The Spring force is always directed back towards the equilibrium point. This works for compressing the spring or expanding the spring.

## derivation of elastic potential energy

The energy stored in an elastic material can be calculated with the equation for work and some calculus. $$W = Fd\cos\theta$$
The displacement in the work equation d is the same as the displacement in the force equation x. Lets make
them both x. $$W = Fx\cos\theta$$ The elastic force and the displacement are always at 0 degrees. cos(0)
= 1 $$W = Fx$$ The force is the elastic force. $$F = -kx$$ We can't directly replace F with -kx in the work
equation because the force changes over the displacement.

F= 0 at x=0 and F=-k*10 at x=10

We need to use an operation from calculus called an integral.

The integral will find the area of F times x, which equals work. $$W = \int_{0}^{x} kx \ dx$$ $$W = \frac{1}{2}
kx^2 $$

# $$U_{s} = \small\frac{1}{2}\normalsize kx^{2}$$

\(U_s\) = elastic/spring potential energy [J, Joules, kg m²/s²]\(k\) = spring constant [kg/s²]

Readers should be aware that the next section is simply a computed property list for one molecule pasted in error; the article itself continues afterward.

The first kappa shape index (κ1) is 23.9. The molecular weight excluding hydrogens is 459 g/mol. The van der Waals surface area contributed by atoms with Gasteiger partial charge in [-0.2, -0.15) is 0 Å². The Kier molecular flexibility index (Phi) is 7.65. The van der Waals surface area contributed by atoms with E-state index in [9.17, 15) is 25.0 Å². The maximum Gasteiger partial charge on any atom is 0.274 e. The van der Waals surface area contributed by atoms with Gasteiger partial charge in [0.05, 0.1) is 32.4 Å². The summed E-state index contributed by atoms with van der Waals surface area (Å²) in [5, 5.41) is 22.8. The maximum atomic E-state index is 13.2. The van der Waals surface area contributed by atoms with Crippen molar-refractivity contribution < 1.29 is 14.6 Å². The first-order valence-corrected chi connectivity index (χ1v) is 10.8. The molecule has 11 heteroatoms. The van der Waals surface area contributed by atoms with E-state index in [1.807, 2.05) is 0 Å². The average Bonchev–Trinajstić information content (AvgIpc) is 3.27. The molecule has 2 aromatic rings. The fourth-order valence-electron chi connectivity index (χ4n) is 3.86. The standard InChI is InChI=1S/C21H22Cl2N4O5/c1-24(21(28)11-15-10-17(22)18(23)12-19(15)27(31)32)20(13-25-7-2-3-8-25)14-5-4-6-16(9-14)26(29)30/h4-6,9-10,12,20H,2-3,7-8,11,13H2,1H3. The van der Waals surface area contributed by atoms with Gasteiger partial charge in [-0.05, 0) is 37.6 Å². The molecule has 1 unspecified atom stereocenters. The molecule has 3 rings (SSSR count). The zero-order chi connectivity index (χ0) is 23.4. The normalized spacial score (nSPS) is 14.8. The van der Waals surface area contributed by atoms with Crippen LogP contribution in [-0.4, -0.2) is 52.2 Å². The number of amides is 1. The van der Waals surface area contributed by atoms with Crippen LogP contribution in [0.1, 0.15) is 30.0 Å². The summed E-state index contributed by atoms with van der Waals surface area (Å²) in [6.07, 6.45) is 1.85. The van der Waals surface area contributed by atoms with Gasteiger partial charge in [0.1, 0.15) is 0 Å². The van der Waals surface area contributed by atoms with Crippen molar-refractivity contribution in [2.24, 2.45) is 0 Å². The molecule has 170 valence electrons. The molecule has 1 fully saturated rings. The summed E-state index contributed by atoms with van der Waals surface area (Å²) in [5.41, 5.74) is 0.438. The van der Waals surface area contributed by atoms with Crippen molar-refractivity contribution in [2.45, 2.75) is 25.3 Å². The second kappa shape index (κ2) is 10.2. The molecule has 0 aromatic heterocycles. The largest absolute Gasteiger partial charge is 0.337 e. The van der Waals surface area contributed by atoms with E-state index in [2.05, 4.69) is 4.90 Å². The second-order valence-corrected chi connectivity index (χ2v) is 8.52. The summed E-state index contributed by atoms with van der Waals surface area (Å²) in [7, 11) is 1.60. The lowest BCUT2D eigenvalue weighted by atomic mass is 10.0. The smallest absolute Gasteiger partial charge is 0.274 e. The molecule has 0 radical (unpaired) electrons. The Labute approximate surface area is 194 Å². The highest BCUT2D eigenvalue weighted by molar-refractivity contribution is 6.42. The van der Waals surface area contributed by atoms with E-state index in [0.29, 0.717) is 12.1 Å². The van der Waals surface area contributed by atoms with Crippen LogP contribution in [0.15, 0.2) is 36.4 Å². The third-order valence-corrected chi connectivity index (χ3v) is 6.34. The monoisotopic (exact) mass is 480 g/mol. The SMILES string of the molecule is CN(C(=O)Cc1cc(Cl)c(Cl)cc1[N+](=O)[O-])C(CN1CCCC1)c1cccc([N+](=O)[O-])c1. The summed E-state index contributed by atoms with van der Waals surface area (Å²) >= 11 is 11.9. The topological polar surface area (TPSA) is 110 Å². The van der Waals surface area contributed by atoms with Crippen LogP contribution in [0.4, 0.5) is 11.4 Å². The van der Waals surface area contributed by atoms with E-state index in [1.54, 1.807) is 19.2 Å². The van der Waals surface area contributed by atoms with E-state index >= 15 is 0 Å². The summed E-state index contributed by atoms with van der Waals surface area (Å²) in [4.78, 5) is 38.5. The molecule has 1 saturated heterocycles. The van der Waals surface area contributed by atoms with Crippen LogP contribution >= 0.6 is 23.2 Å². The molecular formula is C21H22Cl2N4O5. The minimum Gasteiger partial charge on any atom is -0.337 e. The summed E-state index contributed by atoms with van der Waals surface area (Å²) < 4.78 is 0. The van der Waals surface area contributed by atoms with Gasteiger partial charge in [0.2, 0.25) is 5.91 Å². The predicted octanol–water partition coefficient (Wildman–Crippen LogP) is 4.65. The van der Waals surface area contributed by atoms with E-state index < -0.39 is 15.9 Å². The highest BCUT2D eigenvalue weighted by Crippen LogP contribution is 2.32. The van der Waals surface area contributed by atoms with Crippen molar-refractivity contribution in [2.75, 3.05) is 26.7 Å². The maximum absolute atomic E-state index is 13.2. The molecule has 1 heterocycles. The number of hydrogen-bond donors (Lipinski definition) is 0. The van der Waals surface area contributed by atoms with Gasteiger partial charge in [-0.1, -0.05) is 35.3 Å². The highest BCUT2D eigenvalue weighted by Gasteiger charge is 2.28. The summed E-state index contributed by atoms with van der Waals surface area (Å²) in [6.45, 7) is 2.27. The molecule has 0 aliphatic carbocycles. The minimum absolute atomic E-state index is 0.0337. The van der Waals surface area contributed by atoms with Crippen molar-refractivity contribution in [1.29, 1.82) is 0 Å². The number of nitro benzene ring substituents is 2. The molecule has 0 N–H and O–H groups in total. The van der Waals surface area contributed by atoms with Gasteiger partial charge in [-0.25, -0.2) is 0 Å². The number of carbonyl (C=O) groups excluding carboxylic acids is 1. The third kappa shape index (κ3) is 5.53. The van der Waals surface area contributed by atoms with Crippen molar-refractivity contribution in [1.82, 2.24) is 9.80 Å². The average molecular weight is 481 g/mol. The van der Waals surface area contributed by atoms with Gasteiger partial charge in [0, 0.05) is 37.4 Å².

\(x^2\) = displacement [m²]

**Example:**Find the elastic energy of a 500g cylinder stuck to a spring (k = 0.3) that is 200cm away from its equilibrium point?

## solution

$$200(c)m = 200\left(\frac{1}{100}\right)m = 2m$$$$U_{s} = \small\frac{1}{2}\normalsize kx^{2}$$ $$U_{s} = \small\frac{1}{2}\normalsize (0.3)(2)^{2}$$ $$U_{s} = 0.6J$$

**Example:**You need to find the spring constant for a spring mass system. To find the spring constant you pull the mass 40cm out of equilibrium and measure a spring force of 100N. What's the spring constant?

## solution

$$40(c)m = 40\left(\frac{1}{100}\right)m =0.4m$$$$F= -kx$$ $$-\frac{F}{x} = k$$ $$-\frac{-100}{0.4} = k$$ $$250 = k$$